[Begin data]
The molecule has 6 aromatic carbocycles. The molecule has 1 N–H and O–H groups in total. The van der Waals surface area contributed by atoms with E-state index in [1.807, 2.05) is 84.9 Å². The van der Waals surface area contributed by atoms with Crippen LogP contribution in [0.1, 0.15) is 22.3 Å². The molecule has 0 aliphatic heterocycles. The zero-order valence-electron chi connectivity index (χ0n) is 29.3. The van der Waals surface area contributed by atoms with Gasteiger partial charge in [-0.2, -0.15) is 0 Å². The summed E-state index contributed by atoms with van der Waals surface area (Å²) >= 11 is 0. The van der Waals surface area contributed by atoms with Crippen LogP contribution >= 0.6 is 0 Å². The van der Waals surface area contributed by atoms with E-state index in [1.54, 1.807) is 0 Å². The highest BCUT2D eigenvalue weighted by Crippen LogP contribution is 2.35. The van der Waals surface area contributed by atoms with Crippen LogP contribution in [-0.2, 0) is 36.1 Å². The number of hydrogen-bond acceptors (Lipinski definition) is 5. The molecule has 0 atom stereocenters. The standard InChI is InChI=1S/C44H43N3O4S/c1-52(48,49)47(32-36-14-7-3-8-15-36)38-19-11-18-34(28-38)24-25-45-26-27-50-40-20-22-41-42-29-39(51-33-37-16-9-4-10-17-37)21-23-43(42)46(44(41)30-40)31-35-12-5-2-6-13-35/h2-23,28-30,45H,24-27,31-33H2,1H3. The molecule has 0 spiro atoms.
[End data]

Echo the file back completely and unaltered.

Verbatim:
The molecule has 6 aromatic carbocycles. The molecule has 1 N–H and O–H groups in total. The van der Waals surface area contributed by atoms with E-state index in [1.807, 2.05) is 84.9 Å². The van der Waals surface area contributed by atoms with Crippen LogP contribution in [0.1, 0.15) is 22.3 Å². The molecule has 0 aliphatic heterocycles. The zero-order valence-electron chi connectivity index (χ0n) is 29.3. The van der Waals surface area contributed by atoms with Gasteiger partial charge in [-0.2, -0.15) is 0 Å². The summed E-state index contributed by atoms with van der Waals surface area (Å²) >= 11 is 0. The van der Waals surface area contributed by atoms with Crippen LogP contribution >= 0.6 is 0 Å². The van der Waals surface area contributed by atoms with E-state index in [1.54, 1.807) is 0 Å². The highest BCUT2D eigenvalue weighted by Crippen LogP contribution is 2.35. The van der Waals surface area contributed by atoms with Crippen LogP contribution in [-0.2, 0) is 36.1 Å². The number of hydrogen-bond acceptors (Lipinski definition) is 5. The molecule has 0 atom stereocenters. The standard InChI is InChI=1S/C44H43N3O4S/c1-52(48,49)47(32-36-14-7-3-8-15-36)38-19-11-18-34(28-38)24-25-45-26-27-50-40-20-22-41-42-29-39(51-33-37-16-9-4-10-17-37)21-23-43(42)46(44(41)30-40)31-35-12-5-2-6-13-35/h2-23,28-30,45H,24-27,31-33H2,1H3. The molecule has 0 spiro atoms.